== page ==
It follows that the virtualising of reality also has enormous implications for how we experience reality. It is no longer a hierarchical series of impressions registered by our eyes that gives a structure to our perceptions, but a continuous process of things which merge with each other or overlap, without one being able to deduce any moral from it. Architects are in a sense responsible for the environment and Nouvel regards his task as being to do justice to the new character of our experience of it. Nouvel's treatment of the entrance to a building is also distinctly culturally determined; he lays as little stress as possible on the physical transition between inside and outside, between public and private. Entirely in keeping with the relativising of every hierarchy, you never know precisely where you are as you follow your route through the building; nor, from an institutional point of view, do you know what you are. You are caught up in Nouvel's circulation. In the end you come up against the problem of identity: in this virtual reality you no longer know who you are.

The thing that is striking about all these examples is not so much the programmatic will to change, or a directly institutional commentary within a specific project, but above all Nouvel's urge to create a specific post-historical atmosphere. Even though his architectural objects are often hard, even reticent, they have an aura that negates this hardness and reticence. They do not function as objects but as pieces of machinery, like Duchamp's bachelors' machines. What Nouvel is particularly concerned with is the aesthetic experience, the creation of a cinematic ecstasy in which space is reduced to pure emotion, prised loose from Cartesian geometry with its rational purposiveness, its soulless dimensions of length, width and height. Nouvel does not just want to manipulate these three dimensions; he wants to give people a scenario in the cinematic sense of the word that enables them to experience this compression of time. By doing this Nouvel has turned his fear of not being in tune with the times into a positive approach. To quote his own words: 'I get in a state of panic at the thought that I am not making good use of the possibilities of my time'.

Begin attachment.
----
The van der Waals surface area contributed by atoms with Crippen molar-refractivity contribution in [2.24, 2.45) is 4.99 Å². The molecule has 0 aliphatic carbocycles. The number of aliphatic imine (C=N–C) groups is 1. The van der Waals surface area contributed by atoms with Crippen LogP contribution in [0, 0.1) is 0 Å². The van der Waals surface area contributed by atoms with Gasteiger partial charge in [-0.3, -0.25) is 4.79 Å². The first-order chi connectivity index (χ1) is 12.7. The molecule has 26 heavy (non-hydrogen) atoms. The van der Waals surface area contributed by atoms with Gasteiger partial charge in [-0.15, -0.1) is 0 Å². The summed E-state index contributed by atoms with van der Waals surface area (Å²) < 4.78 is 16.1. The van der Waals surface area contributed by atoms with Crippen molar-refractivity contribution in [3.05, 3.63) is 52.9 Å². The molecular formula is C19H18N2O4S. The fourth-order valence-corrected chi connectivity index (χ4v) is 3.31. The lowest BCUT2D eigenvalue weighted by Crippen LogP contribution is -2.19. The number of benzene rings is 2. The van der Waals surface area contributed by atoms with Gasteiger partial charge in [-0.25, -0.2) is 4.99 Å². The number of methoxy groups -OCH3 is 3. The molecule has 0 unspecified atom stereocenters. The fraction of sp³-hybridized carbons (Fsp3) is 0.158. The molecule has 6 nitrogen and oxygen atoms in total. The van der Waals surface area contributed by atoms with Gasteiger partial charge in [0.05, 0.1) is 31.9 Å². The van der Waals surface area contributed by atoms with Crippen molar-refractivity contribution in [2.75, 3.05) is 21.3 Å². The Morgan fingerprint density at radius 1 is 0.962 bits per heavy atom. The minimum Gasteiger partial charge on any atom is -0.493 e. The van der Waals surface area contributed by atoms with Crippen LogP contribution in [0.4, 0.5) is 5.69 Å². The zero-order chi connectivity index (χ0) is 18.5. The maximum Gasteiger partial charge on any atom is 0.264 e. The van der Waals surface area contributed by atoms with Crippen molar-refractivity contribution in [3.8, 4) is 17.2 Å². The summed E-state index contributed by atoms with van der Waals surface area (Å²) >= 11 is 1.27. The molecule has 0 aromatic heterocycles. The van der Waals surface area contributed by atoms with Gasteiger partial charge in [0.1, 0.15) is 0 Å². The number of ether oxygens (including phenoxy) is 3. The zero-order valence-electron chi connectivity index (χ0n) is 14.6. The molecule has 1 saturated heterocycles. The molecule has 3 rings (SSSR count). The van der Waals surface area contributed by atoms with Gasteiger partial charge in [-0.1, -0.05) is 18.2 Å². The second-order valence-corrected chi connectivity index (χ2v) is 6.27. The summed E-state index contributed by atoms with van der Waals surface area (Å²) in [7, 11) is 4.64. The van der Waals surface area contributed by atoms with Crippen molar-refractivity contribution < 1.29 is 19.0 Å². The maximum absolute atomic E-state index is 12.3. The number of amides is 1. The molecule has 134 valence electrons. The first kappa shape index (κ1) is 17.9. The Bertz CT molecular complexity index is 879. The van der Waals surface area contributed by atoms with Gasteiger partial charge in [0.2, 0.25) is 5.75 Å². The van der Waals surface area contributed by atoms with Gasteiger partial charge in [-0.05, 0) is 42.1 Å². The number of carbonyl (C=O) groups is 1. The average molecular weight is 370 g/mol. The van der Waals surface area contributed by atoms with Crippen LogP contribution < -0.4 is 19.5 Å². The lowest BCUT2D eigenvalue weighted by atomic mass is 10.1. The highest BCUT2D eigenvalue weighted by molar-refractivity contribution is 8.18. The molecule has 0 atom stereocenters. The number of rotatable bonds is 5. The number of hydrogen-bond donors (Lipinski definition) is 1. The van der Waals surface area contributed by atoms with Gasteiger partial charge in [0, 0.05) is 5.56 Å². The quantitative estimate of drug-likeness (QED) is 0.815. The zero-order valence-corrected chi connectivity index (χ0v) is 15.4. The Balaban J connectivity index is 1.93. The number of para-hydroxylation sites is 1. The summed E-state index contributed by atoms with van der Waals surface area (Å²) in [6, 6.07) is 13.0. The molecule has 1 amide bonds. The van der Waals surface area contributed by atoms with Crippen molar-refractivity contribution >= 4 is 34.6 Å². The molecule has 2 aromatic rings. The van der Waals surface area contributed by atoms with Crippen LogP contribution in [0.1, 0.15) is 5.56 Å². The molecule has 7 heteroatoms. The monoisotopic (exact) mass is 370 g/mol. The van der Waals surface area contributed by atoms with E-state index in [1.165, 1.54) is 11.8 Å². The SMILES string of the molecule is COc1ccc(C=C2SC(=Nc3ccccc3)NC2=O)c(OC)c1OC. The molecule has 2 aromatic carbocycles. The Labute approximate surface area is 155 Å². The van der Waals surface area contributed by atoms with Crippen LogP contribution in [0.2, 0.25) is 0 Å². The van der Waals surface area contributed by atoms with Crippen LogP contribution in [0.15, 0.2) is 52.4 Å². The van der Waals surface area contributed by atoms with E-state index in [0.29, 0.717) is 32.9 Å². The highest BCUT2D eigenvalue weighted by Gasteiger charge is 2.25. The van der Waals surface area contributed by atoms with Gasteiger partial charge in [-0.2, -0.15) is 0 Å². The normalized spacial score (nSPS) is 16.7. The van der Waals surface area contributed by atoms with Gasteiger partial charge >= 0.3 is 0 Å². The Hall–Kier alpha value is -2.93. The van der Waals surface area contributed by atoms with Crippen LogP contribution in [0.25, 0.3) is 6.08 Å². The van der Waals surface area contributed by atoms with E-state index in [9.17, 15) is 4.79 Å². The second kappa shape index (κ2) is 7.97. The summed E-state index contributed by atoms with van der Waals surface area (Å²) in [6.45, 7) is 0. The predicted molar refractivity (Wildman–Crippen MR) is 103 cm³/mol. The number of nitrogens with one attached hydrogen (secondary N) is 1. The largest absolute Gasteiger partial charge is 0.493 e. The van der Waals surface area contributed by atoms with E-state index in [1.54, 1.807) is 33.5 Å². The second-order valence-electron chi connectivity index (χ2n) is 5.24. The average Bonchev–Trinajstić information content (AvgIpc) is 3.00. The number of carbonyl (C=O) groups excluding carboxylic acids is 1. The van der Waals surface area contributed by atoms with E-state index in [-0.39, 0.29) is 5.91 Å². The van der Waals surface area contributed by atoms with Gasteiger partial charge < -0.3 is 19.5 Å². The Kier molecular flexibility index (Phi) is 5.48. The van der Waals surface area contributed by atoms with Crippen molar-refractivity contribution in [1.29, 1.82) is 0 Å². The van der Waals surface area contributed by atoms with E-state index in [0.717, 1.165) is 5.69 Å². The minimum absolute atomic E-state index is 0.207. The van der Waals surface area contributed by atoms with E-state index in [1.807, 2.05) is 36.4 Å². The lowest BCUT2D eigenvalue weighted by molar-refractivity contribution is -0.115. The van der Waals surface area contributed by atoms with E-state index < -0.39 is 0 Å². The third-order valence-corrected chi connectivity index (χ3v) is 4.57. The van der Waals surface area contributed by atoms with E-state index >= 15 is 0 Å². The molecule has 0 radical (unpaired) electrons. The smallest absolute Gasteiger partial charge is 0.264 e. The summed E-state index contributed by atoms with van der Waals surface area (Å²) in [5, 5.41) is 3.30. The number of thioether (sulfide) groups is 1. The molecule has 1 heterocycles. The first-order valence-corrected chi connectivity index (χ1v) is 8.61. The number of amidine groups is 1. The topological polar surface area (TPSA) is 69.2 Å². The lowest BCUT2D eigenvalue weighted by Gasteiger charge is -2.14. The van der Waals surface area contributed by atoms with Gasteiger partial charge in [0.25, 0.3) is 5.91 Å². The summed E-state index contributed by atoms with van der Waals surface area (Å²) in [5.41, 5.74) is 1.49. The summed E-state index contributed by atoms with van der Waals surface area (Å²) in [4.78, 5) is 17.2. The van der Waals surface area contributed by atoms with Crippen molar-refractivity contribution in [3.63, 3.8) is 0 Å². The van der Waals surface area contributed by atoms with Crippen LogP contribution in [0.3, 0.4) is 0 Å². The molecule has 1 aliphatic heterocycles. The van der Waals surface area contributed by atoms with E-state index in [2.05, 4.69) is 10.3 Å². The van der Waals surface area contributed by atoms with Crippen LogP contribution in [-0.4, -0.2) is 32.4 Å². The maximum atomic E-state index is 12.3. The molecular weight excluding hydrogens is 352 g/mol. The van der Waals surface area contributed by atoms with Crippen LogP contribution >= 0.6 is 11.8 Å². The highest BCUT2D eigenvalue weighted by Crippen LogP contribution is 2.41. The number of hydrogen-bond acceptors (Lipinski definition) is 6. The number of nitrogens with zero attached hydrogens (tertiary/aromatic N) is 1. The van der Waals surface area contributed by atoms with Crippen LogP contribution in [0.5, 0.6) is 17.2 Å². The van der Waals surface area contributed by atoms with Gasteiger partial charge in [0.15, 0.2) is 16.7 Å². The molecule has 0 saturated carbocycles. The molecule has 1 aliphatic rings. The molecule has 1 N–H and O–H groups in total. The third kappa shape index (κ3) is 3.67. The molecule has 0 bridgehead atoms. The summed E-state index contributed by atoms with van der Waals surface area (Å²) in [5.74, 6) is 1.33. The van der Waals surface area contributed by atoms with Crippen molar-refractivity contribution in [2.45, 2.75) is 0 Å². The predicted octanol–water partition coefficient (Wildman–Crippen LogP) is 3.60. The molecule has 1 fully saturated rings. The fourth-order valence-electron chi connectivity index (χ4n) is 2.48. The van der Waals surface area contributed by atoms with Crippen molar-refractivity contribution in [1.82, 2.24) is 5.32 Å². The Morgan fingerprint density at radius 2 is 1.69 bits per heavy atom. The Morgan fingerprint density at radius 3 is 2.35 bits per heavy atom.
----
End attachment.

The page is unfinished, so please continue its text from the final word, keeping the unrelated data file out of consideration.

This brings us back to the necessity for the act. With his increasing emphasis on practice Nouvel has chosen for a reconquest of innocence. His aim is to heal the Cartesian fissure. The dichotomy between subject and world, between words and things, a divide that modern French philosophers have presented with some emphasis as being unavoidable, can only be overcome by the existential act of life dirtying its own hands. The hyperconscious Nouvel would be only to pleased to lose some of his understanding of life.[More ... See PDF]

Tomorrow can Take Care of Itself
A conversation with Jean Nouvel by Ole Bouman, Roemer van Toorn